Judge David Sentelle wrote in the majority opinion that the need for deference to Washingtons anti-terrorism campaign outweighs the dangers of the secret arrest and jailing of hundreds of individuals. It is abundantly clear that the governments top counterterrorism officials are well suited to make this predictive judgment, he stated, because America faces an enemy just as real as its former cold war foes.
Most of those detained were charged, after their arrest, with minor immigration infractions, such as remaining in the country with an expired visa.
The government argued that release of any information about those detained or their lawyers would hamper their ongoing investigations and endanger the public safety by allegedly increasing the chances of attacks on those detained. Feigning concern for the rights of those jailed secretly by the government, Justice Department lawyers also argued that by keeping secret the names and whereabouts of the prisoners they were protecting their privacy.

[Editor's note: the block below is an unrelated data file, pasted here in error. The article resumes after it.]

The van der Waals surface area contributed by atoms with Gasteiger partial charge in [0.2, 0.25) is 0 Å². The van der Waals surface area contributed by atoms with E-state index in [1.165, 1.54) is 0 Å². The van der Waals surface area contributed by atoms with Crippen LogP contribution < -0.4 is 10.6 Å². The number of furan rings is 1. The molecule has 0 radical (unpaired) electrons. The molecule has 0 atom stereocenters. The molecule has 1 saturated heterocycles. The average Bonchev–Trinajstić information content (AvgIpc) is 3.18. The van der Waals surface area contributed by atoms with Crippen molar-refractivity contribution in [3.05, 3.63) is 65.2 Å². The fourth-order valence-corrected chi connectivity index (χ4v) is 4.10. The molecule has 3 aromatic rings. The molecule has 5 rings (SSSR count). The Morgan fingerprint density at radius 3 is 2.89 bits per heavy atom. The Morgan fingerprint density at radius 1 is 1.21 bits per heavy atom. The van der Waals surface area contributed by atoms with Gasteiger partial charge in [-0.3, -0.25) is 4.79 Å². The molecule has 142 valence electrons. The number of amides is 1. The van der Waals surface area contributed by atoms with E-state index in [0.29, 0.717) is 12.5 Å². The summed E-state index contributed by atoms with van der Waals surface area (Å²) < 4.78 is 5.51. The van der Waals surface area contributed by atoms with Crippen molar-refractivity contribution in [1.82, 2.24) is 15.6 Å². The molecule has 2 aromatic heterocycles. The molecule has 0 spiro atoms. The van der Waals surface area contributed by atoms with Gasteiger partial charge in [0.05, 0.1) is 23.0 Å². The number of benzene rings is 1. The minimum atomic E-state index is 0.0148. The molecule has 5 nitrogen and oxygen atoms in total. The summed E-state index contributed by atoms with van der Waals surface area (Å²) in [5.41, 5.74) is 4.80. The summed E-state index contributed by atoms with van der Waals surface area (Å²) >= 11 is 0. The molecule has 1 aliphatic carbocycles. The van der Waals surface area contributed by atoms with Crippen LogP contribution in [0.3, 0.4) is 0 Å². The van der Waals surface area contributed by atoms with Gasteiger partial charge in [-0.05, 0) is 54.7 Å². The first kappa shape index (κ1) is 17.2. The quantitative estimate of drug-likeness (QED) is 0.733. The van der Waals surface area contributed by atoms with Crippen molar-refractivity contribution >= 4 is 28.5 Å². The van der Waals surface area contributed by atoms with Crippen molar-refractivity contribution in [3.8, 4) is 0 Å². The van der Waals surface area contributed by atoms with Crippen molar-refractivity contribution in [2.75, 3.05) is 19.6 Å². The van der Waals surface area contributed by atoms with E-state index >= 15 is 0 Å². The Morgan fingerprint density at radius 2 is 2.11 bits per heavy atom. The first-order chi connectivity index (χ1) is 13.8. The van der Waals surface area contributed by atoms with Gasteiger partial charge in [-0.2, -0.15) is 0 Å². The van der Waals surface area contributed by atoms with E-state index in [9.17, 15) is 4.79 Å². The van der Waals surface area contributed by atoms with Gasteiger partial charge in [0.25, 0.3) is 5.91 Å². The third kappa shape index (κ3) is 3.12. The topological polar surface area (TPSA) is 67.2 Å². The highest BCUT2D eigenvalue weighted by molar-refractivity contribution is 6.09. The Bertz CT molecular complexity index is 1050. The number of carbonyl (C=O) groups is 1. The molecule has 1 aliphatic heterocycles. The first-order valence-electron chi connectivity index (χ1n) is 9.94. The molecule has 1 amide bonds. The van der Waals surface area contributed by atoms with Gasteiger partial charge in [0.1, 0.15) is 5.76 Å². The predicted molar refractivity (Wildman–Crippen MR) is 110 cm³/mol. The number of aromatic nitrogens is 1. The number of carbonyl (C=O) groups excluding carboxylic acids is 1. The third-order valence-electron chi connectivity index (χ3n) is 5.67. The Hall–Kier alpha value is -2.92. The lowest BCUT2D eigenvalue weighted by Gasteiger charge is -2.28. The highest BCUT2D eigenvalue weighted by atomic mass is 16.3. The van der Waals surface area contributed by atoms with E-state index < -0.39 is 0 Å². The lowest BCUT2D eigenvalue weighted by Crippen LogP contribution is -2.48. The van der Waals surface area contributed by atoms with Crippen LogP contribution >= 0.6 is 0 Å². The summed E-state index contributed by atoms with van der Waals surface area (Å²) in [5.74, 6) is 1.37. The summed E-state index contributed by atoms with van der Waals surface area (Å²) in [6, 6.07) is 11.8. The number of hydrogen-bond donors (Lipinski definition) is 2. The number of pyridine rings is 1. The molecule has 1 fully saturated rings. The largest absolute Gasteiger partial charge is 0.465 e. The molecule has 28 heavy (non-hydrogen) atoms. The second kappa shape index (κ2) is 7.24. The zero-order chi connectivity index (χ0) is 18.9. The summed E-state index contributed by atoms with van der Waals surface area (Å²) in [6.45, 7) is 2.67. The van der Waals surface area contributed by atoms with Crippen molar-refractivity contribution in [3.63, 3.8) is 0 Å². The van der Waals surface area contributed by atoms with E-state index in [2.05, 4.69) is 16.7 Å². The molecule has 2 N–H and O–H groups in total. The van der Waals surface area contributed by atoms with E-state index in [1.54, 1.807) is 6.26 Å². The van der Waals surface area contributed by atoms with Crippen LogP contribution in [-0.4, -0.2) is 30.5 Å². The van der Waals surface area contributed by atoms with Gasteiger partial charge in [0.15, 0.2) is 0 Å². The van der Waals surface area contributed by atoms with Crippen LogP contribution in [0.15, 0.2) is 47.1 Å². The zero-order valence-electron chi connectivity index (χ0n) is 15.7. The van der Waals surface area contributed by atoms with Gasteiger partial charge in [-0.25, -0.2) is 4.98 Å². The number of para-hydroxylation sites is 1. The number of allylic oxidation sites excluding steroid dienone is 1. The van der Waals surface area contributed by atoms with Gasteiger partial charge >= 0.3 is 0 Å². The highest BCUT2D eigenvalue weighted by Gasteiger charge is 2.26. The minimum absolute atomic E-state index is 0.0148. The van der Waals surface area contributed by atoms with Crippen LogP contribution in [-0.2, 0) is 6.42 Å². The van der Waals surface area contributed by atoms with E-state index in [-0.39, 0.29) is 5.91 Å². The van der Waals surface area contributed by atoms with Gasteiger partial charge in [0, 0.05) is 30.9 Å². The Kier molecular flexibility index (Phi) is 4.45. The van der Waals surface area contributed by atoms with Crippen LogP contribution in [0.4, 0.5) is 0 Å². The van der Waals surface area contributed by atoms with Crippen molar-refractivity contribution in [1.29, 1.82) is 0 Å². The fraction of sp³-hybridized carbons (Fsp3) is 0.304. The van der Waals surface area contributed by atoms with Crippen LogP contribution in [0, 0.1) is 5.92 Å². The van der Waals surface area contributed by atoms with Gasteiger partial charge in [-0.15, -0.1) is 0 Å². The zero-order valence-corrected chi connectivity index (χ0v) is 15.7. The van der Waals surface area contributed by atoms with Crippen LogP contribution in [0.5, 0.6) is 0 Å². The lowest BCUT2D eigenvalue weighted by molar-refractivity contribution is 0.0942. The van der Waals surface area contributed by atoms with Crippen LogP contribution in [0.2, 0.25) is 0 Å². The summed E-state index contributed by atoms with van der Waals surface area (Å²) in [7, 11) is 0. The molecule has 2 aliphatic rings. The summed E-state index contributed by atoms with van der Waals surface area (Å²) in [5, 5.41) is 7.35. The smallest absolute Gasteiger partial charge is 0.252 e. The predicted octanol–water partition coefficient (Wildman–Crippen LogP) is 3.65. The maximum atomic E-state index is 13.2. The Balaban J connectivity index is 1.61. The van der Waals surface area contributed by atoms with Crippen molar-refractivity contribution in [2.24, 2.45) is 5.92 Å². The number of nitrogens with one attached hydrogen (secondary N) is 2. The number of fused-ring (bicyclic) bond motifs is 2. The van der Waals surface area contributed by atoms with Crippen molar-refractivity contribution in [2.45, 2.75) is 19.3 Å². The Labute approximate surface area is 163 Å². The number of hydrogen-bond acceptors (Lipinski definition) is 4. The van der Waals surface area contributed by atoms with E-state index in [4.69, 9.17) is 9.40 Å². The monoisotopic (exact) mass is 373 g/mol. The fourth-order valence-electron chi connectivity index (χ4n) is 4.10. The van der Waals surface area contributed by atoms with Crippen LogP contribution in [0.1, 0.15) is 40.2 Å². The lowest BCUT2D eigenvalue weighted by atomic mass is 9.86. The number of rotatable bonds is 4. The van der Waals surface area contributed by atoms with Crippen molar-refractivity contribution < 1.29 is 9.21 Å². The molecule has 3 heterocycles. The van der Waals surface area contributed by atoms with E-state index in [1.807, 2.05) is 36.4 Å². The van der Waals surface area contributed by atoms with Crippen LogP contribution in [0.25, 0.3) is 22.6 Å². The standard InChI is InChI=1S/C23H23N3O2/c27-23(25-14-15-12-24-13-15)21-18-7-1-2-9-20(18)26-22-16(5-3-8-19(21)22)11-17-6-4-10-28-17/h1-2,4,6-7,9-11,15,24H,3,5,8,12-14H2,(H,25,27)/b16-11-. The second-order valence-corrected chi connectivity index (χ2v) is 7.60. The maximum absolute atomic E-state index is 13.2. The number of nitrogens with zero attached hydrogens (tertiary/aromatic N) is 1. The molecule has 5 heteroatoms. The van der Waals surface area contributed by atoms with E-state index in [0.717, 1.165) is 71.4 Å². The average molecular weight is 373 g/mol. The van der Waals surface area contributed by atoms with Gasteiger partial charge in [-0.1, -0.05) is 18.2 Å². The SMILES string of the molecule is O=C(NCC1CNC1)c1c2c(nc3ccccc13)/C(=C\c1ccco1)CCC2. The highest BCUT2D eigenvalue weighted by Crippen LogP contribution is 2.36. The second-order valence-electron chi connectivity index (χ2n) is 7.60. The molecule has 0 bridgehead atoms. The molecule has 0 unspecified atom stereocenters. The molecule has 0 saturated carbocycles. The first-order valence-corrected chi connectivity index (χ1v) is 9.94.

The only Democratic Party-appointed judge on the appeals court, David Tatel, agreed with the court majority view that Washington was acting properly by withholding some of the information about those who had been jailed. No one can doubt that uniquely compelling governmental interests are at stake in its anti-terrorism roundups, he wrote in his dissenting opinion.
Tatel opposed the Republican judges uncritical deference to government arguments. He stated that a blanket acceptance of the governments position eviscerates the Freedom of Information Act under which the case had been brought. He favored the withholding of the names and places of arrest of some of the detainees.
The appeals court decision follows a U.S. government announcement in early June that it plans to deport more than 13,000 men, mostly Arab and Muslim, who had complied with a federal order to submit to special registration proceedings.
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